Peter Thiel is totally a money bully, people.

September 13, 2016 — by Caitlin Ju

Third-party personal vendettas should be excluded from the legal system


“Billionaire backs lawsuit to silence media” sounds like a familiar, dramatic plot of a crime fiction movie, but a recent headline involving Paypal cofounder and one of Facebook’s first investors Peter Thiel has proven that a grim reality.

The Silicon Valley billionaire spent $10 million to bankroll a lawsuit against online media company Gawker, which posted a sexually explicit video clip of wrestler Hulk Hogan and his friend’s wife that Hogan said was taken without his knowledge.

Thiel’s personal vendetta against Gawker, which he describes as a “terrible bully,” traces back to a 2007 article on the news and gossip site titled “Peter Thiel is totally gay, people.” Though Gawker made an inexcusable and immature decision to out Thiel, who announced this past summer at the GOP convention that he is “proud to be Republican and proud to be gay,” there should be legislation in place to regulate and reduce the practice of “third-party litigation funding,” the legal involvement of outside entities.

Those with personal grudges — in this case, billionaires like Thiel — have corrupted the legal system, throwing their money to silence people and organizations they disagree with. Thiel was able to bankrupt Gawker when a jury gave $140 million in damages to Hogan in the defamation lawsuit, and the public did not even know this fact until after the case was closed. Furthermore, outrageously, there is no requirement that the public ever has to know who is bankrolling such lawsuits.

The U.S. Chamber of Commerce said that with third-party litigation funding, in some cases, defendants can be unaware there is a funder involved in litigation against them since funding arrangements can be decided secretly. The funders can also extend cases by requiring exorbitant settlements, which affects entire law firms.

It would be naïve to think most funders are investing thousands or millions of dollars out of their will to seek justice. Furthermore, when funders wave their money at the civil justice system in order to receive the outcomes they want, it is outrageous that the law says nothing against it.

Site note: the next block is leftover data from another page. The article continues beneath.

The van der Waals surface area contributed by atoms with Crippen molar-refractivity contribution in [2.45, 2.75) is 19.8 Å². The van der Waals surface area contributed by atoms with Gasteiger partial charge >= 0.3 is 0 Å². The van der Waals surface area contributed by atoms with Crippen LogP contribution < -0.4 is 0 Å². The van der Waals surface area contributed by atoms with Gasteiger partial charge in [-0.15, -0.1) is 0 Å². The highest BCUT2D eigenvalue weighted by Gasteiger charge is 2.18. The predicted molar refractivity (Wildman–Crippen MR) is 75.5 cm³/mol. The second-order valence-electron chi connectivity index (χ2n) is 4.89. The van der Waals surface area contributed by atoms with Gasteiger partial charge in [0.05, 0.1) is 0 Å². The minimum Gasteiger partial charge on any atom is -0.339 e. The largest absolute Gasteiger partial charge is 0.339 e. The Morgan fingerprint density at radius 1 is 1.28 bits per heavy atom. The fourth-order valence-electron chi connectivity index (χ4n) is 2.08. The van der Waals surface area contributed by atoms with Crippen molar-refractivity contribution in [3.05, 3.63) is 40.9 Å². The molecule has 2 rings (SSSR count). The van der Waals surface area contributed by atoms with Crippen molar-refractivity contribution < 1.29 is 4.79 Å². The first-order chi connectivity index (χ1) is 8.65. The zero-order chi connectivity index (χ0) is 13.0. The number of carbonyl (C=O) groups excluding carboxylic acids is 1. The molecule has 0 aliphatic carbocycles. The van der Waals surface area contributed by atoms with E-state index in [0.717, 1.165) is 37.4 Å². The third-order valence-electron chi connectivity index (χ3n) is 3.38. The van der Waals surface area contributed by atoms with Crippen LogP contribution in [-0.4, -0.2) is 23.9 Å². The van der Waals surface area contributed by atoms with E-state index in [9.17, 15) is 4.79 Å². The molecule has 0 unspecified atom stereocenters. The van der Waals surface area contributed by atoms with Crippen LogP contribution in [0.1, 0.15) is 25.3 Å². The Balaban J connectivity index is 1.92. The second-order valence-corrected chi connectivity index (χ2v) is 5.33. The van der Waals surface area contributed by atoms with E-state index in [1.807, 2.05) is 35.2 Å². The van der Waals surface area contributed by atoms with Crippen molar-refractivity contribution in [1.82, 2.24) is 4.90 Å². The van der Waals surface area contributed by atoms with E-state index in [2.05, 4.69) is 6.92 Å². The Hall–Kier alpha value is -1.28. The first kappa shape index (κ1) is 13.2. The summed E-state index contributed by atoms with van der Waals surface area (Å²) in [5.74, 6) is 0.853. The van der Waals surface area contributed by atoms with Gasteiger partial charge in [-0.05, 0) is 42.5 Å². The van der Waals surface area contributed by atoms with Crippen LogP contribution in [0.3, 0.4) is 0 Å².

In fact, third-party litigation has become become an industry itself. Though Thiel and other third-party funders defend themselves by saying they are simply leveling the playing field, in most cases their personal agendas wield overwhelming unethical influence over the cases. In another example of third-party litigation, litigation-finance firm Burford Capital invested $4 million in a pollution lawsuit against Chevron in Ecuador.

Policy makers should pass legislation to increase litigation finance transparency; the public should know of any third-party involvement after a case has been resolved. The percentage that the third-party funders gain from a judgment or settlement should also be limited so as to deter investment in the industry, and if the case is prolonged past a certain date, the percentage can be lowered.

Just as a sixth player would not be allowed for one basketball team while the other had five, measures need to be immediately taken so that billionaires and corporations cannot game the civil justice system.

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